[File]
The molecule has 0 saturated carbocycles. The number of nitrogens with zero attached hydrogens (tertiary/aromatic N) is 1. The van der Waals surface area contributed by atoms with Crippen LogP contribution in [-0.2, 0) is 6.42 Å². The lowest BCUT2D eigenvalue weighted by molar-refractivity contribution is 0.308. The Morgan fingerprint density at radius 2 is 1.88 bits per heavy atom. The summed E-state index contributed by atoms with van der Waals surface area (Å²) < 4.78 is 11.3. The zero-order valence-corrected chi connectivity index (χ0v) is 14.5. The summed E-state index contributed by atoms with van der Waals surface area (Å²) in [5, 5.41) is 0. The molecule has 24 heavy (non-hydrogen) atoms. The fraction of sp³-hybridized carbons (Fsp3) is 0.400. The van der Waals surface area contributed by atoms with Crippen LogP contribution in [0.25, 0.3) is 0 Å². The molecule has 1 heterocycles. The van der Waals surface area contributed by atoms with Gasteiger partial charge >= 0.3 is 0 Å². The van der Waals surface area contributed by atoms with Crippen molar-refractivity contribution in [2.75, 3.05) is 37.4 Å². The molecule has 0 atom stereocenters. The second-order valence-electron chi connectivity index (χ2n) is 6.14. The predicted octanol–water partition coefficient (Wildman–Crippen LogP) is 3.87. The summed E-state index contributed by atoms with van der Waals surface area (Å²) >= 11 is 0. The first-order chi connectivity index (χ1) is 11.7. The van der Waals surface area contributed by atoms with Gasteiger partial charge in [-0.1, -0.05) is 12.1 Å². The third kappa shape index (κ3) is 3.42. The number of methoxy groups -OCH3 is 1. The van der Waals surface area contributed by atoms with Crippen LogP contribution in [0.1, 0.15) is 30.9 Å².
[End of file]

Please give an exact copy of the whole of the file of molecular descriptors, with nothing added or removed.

The molecule has 0 saturated carbocycles. The number of nitrogens with zero attached hydrogens (tertiary/aromatic N) is 1. The van der Waals surface area contributed by atoms with Crippen LogP contribution in [-0.2, 0) is 6.42 Å². The lowest BCUT2D eigenvalue weighted by molar-refractivity contribution is 0.308. The Morgan fingerprint density at radius 2 is 1.88 bits per heavy atom. The summed E-state index contributed by atoms with van der Waals surface area (Å²) < 4.78 is 11.3. The zero-order valence-corrected chi connectivity index (χ0v) is 14.5. The summed E-state index contributed by atoms with van der Waals surface area (Å²) in [5, 5.41) is 0. The molecule has 24 heavy (non-hydrogen) atoms. The fraction of sp³-hybridized carbons (Fsp3) is 0.400. The van der Waals surface area contributed by atoms with Crippen LogP contribution in [0.25, 0.3) is 0 Å². The molecule has 1 heterocycles. The van der Waals surface area contributed by atoms with Gasteiger partial charge >= 0.3 is 0 Å². The van der Waals surface area contributed by atoms with Crippen molar-refractivity contribution in [2.75, 3.05) is 37.4 Å². The molecule has 0 atom stereocenters. The second-order valence-electron chi connectivity index (χ2n) is 6.14. The predicted octanol–water partition coefficient (Wildman–Crippen LogP) is 3.87. The summed E-state index contributed by atoms with van der Waals surface area (Å²) >= 11 is 0. The first-order chi connectivity index (χ1) is 11.7. The van der Waals surface area contributed by atoms with Gasteiger partial charge in [-0.1, -0.05) is 12.1 Å². The third kappa shape index (κ3) is 3.42. The number of methoxy groups -OCH3 is 1. The van der Waals surface area contributed by atoms with Crippen LogP contribution in [0.1, 0.15) is 30.9 Å².